A lot has been happening in Indian cricket in the last week. On Monday, the Indian Test team became the No. 1 side in the world after beating New Zealand by 178 runs in the second Test at Eden Gardens, which gave them an unassailable 2-0 lead in the three-match series.

Unfortunately, off-the-field events concerned with the Indian cricket board have overshadowed the team's on-field heroics. The Board of Control for Cricket in India is not happy, to say the least, with a Supreme Court-appointed committee for a number of reasons, the latest one being putting a couple of its bank transactions on hold.

In fact, so peeved is the BCCI with the Justice Lodha committee's decisions that it threatened to cancel the ongoing series against New Zealand, which still has one Test and five One-Day Internationals left. It also said that the entire home season, which sees India welcome England, Australia and Bangladesh, was also at risk of being cancelled. "We can't run the game without money," said BCCI President Anurag Thakur.

What exactly has happened? Why have the BCCI's bank transactions been put on hold? What is this Justice Lodha committee and why was it formed? Why is the India-New Zealand series at stake?

Here is a quick guide to (almost) all your questions.

Okay, so please start by explaining what exactly is this Justice Lodha committee? When and why was it formed?

In January 2015, the Supreme Court appointed a panel led by former Chief Justice of India RM Lodha and comprising retired apex court judges Ashok Bhan and R Raveendran to look into the Indian Premier League spot-fixing and betting scandal of 2013. The panel was tasked with determining appropriate punishments for IPL franchises Chennai Super Kings and Rajasthan Royals, whose officials and players were caught in the scandal. CSK was owned by the then BCCI president, N Srinivasan, whose son-in-law, Gurunath Meiyappan was embroiled in the scandal.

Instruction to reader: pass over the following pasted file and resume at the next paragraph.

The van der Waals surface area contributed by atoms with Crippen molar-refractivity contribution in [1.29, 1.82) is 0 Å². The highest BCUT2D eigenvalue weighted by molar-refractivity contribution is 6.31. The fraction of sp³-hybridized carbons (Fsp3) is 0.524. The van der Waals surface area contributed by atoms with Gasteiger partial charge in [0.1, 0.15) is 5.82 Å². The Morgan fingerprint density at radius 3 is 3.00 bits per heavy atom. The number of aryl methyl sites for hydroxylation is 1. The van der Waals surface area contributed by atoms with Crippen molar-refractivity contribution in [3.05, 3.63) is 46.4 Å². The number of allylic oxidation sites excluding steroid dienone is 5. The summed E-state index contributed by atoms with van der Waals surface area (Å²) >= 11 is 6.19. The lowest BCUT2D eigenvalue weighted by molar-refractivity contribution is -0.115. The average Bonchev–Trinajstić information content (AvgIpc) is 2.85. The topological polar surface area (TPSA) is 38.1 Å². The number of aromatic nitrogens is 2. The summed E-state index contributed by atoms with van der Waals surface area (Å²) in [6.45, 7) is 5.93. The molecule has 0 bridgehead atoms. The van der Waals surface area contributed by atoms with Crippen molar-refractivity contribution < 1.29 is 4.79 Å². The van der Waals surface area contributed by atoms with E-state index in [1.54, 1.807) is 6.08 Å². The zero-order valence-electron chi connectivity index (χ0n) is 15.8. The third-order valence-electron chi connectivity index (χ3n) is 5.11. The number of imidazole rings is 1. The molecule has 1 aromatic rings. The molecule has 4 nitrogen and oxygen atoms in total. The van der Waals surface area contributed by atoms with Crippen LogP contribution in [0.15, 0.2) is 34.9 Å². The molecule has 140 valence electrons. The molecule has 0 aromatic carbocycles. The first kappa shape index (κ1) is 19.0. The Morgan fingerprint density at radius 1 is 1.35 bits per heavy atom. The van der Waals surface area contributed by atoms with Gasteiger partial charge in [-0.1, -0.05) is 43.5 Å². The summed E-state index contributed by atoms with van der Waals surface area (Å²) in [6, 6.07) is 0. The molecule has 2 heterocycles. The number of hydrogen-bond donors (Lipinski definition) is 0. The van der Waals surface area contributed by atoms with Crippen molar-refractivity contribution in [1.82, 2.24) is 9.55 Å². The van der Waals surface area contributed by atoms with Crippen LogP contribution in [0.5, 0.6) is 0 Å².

The Justice Lodha committee was also asked to propose changes to the way the BCCI was structured and governed "with a view to preventing sporting frauds, conflict of interests, streamlining the working" of the board and "make it more responsive to the expectations of the public at large". The Supreme Court had said that "the order passed by the committee shall be final and binding upon the BCCI and the parties concerned".

So, this panel was basically set up to clean Indian cricket? What did they recommend?